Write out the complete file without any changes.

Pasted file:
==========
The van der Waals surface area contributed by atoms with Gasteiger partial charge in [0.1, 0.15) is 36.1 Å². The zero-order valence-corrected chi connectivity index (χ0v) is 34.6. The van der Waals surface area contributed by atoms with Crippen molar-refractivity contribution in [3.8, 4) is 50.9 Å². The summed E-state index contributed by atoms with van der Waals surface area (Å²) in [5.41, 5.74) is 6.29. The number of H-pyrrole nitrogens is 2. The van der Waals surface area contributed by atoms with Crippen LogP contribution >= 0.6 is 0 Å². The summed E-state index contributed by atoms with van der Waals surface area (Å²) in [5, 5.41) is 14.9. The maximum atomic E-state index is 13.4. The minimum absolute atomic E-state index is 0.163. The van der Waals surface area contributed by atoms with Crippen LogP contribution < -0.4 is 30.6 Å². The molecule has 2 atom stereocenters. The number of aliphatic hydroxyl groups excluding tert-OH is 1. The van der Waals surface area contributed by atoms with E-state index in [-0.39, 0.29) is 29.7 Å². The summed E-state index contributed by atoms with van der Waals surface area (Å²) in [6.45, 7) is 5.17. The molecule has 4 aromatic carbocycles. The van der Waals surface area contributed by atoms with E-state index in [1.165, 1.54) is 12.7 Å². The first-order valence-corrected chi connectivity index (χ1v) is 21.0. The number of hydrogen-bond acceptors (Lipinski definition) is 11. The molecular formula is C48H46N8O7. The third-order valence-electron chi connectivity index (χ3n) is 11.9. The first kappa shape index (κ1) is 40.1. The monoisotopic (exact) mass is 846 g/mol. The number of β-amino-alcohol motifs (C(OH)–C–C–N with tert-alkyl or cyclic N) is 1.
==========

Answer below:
The van der Waals surface area contributed by atoms with Gasteiger partial charge in [0.1, 0.15) is 36.1 Å². The zero-order valence-corrected chi connectivity index (χ0v) is 34.6. The van der Waals surface area contributed by atoms with Crippen molar-refractivity contribution in [3.8, 4) is 50.9 Å². The summed E-state index contributed by atoms with van der Waals surface area (Å²) in [5.41, 5.74) is 6.29. The number of H-pyrrole nitrogens is 2. The van der Waals surface area contributed by atoms with Crippen LogP contribution >= 0.6 is 0 Å². The summed E-state index contributed by atoms with van der Waals surface area (Å²) in [5, 5.41) is 14.9. The maximum atomic E-state index is 13.4. The minimum absolute atomic E-state index is 0.163. The van der Waals surface area contributed by atoms with Crippen LogP contribution < -0.4 is 30.6 Å². The molecule has 2 atom stereocenters. The number of aliphatic hydroxyl groups excluding tert-OH is 1. The van der Waals surface area contributed by atoms with E-state index in [-0.39, 0.29) is 29.7 Å². The summed E-state index contributed by atoms with van der Waals surface area (Å²) in [6.45, 7) is 5.17. The molecule has 4 aromatic carbocycles. The van der Waals surface area contributed by atoms with E-state index in [1.165, 1.54) is 12.7 Å². The first-order valence-corrected chi connectivity index (χ1v) is 21.0. The number of hydrogen-bond acceptors (Lipinski definition) is 11. The molecular formula is C48H46N8O7. The third-order valence-electron chi connectivity index (χ3n) is 11.9. The first kappa shape index (κ1) is 40.1. The monoisotopic (exact) mass is 846 g/mol. The number of β-amino-alcohol motifs (C(OH)–C–C–N with tert-alkyl or cyclic N) is 1.